Tbilisi - Recalling the Past

Lisa Fuhr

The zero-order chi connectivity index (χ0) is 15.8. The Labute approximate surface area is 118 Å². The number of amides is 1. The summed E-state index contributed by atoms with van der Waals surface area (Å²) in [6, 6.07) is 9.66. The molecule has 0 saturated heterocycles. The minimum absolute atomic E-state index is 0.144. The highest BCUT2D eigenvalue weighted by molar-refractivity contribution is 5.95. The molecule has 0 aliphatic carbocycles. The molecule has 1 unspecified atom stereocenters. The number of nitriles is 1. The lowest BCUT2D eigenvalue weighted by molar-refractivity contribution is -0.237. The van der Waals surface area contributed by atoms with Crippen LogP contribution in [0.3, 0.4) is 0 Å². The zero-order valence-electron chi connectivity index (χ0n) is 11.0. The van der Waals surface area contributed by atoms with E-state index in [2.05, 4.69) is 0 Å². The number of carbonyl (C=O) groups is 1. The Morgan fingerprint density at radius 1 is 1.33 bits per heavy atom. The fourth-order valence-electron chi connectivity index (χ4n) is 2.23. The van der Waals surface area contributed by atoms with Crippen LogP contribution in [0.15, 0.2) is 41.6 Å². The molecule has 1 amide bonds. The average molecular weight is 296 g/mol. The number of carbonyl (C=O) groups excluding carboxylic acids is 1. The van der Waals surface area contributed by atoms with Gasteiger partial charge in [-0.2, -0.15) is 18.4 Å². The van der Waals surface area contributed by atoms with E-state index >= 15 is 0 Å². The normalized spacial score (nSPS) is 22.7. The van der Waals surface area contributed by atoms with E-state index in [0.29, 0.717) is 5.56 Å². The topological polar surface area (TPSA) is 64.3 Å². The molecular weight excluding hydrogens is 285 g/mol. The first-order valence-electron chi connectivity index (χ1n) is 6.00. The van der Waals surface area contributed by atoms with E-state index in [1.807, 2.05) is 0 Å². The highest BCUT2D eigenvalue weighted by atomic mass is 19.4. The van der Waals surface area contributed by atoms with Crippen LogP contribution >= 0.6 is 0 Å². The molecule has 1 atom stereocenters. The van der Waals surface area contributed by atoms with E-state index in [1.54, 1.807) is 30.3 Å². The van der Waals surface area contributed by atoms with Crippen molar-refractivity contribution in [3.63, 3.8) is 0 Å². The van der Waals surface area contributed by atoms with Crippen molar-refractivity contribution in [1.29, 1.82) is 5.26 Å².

Germany wasn’t the only country to profit from the fall of the Soviet Union—in the southeastern-most corner of Europe, Georgia was one of the countries to achieve its independence during that tumultuous time. After seventy years as part of the USSR, the transition proved to be very painful. Nonetheless, following long years of deprivation in the 1990s, exacerbated by war and displacement, came periods of economic growth. Georgia successfully developed into a democracy and a civilian society. Memories are retained in the intimate world of the home, where, partly out of tradition and partly due to material necessity, multiple generations often live together. Photos portray aristocratic forbears in pre-Soviet times, schoolmates who died young in the war with Abkhazia, happy brides and grooms, brothers who support their families from abroad, grandchildren living in the US. But the past is also conjured up by beloved furniture from a time long since gone, Russian books, a Bechstein concert piano from Berlin, and again and again religious icons.